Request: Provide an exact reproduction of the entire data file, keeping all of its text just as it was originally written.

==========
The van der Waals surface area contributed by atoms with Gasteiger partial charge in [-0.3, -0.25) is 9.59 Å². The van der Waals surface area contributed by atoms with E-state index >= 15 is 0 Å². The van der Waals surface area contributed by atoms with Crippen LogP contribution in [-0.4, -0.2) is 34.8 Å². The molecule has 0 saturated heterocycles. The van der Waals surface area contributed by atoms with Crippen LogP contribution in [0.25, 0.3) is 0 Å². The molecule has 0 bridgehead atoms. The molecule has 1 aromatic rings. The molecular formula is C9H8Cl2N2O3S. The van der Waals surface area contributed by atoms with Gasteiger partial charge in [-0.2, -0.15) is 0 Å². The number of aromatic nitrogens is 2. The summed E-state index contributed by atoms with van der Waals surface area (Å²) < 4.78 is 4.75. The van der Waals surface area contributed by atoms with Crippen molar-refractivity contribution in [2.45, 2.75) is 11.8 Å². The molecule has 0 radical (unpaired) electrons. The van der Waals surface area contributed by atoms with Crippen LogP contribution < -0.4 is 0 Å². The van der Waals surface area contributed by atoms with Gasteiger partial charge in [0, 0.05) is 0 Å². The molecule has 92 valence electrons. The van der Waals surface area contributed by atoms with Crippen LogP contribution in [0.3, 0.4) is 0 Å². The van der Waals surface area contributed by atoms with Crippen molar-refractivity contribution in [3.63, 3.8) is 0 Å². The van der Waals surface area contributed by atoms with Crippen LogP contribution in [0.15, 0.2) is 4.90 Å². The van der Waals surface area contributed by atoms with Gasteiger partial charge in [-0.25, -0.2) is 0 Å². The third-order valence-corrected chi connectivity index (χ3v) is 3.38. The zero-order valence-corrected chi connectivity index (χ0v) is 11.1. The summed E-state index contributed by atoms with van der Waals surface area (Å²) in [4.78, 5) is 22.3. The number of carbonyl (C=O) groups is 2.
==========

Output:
The van der Waals surface area contributed by atoms with Gasteiger partial charge in [-0.3, -0.25) is 9.59 Å². The van der Waals surface area contributed by atoms with E-state index >= 15 is 0 Å². The van der Waals surface area contributed by atoms with Crippen LogP contribution in [-0.4, -0.2) is 34.8 Å². The molecule has 0 saturated heterocycles. The van der Waals surface area contributed by atoms with Crippen LogP contribution in [0.25, 0.3) is 0 Å². The molecule has 0 bridgehead atoms. The molecule has 1 aromatic rings. The molecular formula is C9H8Cl2N2O3S. The van der Waals surface area contributed by atoms with Gasteiger partial charge in [-0.2, -0.15) is 0 Å². The number of aromatic nitrogens is 2. The summed E-state index contributed by atoms with van der Waals surface area (Å²) < 4.78 is 4.75. The van der Waals surface area contributed by atoms with Crippen molar-refractivity contribution in [2.45, 2.75) is 11.8 Å². The molecule has 0 radical (unpaired) electrons. The van der Waals surface area contributed by atoms with Crippen LogP contribution < -0.4 is 0 Å². The van der Waals surface area contributed by atoms with Gasteiger partial charge in [0, 0.05) is 0 Å². The molecule has 92 valence electrons. The van der Waals surface area contributed by atoms with Crippen LogP contribution in [0.3, 0.4) is 0 Å². The van der Waals surface area contributed by atoms with Crippen molar-refractivity contribution in [3.63, 3.8) is 0 Å². The van der Waals surface area contributed by atoms with Crippen LogP contribution in [0.15, 0.2) is 4.90 Å². The van der Waals surface area contributed by atoms with Gasteiger partial charge in [-0.25, -0.2) is 0 Å². The third-order valence-corrected chi connectivity index (χ3v) is 3.38. The zero-order valence-corrected chi connectivity index (χ0v) is 11.1. The summed E-state index contributed by atoms with van der Waals surface area (Å²) in [4.78, 5) is 22.3. The number of carbonyl (C=O) groups is 2.